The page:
Opinion Advocates for ideas and draws conclusions based on the author/producer’s interpretation of facts and data.
Managing Climate Panic After the IPCC Report
A note: If you are experiencing climate anxiety, contact a health professional. All We Can Save and Gen Dread have also put together this unbelievably fantastic resource that I can’t recommend enough: Working with climate emotions.
Last weekend I girded. I encircled myself with mental armor in preparation for the latest IPCC report, over which climate Twitter was already angsting. I told myself I would just read the top lines, and leave it to colleagues to go deep on the policy. I told myself I wouldn’t dwell. There was nothing new except further conclusivity and a tighter window. If the window was a finicky sliding glass door before, it’s more of a porthole now. But we knew we were portholing anyway. And as the glassishalffullers would say, it’s even more definitive now, so the world has to pay attention.
Try as I might to get past the planet’s inability to wrap its energies around the mother of all collective action problems, I never can. I know, intellectually, why humanity is not acting (entrenched power, present bias, pluralistic ignorance), but I’m gobsmacked every time by the world’s ability to distract itself while the wax on our fate is sealed. Well-meaning, smart citizens still don’t understand the existential gravity of the problem, what we are careening towards. It’s why the IPCC report didn’t wash away all news of the dumb happenings of daily life. If a Code Red falls in the forest…
People say that climate is not a knowledge problem, but really, it is. Two recent moments come to mind: A friend who works at a hospital relayed that her colleagues had no knowledge of eco-anxiety. I was blindsided. Every time I crack open my climate bubble, I find there’s another one, like I’m in a matryoshka doll and not a delicate Christmas ornament. I thought, having seen numerous articles about the impending onslaught of eco-anxiety sufferers, people at the higher levels of hospital management would, at the very least, be aware of what is coming their way, thousands of broken minds feeling the grief that comes with climate awakening. Not so much.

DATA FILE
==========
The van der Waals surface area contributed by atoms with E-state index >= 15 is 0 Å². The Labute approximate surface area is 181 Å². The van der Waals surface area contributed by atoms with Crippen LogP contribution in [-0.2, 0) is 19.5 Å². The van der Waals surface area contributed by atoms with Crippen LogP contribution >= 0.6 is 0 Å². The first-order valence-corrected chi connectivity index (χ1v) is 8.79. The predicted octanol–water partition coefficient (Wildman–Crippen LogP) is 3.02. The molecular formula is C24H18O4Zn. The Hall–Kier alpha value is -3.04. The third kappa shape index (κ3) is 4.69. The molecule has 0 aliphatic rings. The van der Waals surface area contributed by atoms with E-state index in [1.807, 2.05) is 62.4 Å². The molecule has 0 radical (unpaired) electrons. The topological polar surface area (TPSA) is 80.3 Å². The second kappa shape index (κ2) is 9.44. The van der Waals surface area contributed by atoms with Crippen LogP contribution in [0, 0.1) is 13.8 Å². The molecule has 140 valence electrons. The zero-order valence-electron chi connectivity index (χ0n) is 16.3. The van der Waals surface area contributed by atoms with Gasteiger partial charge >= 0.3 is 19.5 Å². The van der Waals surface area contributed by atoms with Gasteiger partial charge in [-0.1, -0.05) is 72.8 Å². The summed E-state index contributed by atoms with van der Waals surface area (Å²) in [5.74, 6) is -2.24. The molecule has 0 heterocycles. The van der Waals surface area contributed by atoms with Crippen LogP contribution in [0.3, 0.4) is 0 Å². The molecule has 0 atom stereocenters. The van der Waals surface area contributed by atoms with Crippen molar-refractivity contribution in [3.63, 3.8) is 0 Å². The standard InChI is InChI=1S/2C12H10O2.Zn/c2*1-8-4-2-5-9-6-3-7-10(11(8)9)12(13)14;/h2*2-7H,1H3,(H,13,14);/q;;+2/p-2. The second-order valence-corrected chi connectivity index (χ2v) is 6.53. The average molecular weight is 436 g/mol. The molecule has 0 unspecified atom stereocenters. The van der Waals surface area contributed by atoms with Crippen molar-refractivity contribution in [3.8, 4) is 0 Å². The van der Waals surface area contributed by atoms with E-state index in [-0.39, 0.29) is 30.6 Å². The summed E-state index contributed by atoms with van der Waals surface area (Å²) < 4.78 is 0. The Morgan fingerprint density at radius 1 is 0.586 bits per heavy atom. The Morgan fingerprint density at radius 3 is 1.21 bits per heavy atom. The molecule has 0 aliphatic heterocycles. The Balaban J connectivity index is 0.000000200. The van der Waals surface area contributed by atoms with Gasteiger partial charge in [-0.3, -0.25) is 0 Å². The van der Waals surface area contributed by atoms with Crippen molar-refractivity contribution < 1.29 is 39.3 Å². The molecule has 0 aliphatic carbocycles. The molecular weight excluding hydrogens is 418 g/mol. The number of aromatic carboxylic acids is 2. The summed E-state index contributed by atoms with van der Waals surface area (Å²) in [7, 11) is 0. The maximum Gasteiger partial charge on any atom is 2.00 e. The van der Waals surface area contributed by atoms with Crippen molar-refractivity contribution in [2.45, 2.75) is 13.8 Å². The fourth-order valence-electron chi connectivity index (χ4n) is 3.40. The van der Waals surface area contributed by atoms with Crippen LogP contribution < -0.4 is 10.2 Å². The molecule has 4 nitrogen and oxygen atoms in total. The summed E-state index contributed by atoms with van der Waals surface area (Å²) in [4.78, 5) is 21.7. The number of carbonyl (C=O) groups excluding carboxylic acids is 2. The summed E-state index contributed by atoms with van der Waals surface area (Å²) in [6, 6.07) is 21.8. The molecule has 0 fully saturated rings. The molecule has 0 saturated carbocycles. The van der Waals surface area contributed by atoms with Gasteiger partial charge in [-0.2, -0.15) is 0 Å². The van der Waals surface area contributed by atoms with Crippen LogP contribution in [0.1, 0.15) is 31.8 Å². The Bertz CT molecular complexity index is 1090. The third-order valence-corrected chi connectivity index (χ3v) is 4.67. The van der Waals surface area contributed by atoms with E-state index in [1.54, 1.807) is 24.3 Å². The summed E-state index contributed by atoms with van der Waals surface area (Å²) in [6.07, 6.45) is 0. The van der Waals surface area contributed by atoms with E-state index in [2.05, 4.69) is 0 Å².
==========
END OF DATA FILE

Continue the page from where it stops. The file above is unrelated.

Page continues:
Another moment occurred when I mentioned COP among some very smart friends and a very smart husband. Blank stares. (Gets out tiny chainsaw, breaks next layer of matryoshka). The COP, on which the world is pinning huge hopes for climate commitments, isn’t on most of humanity’s radar. (COP is the annual Conference of the Parties, where global leaders work to bring down emissions, and where the Kyoto protocol, and our current Paris agreement were birthed. We need to go significantly beyond our Paris commitments to have a meaningful shot at staving off the worst of climate catastrophe at COP 26 in Glasgow this fall). I called it the Olympics for saving the planet. Not sure that landed.
At the most foundational levels, people still just don’t know. I’d assumed climate education in Canadian schools was up to snuff these days, but the wonderful professors Kim Nicholas and Seth Wynes report that the really IMPORTANT STUFF IS STILL NOT BEING TAUGHT. (aaaah. deep breath. aaaaahhhhh.)
Another example with Kim Nicholas again: We worked on a video together this week. In service of the Talk Climate to Me project I’m working on (join us!), the hilarious and insightful comedian Aliya Kanani posed questions to Kim. After Aliya mentioned forgetting her water bottle, Kim informed Aliya about the importance of focusing on high-carbon personal actions. “Did you know that one flight is the equivalent of drinking a plastic water bottle every day for 27 years, or about 10,000 bottles?” I could see the absolute shock wash over Aliya’s face (and if you take our course, you will too!).
All of this is to say, while some people may have a sense of what’s coming down the pike, most don’t. Most people are busy working, taking care of their families, struggling, being willfully or accidentally underinformed by their leaders, and just trying to live, which is ENOUGH. So as I work to fight the fear and anxiety and stress of this snowballing fireball, I tell myself, THIS IS THE WORK.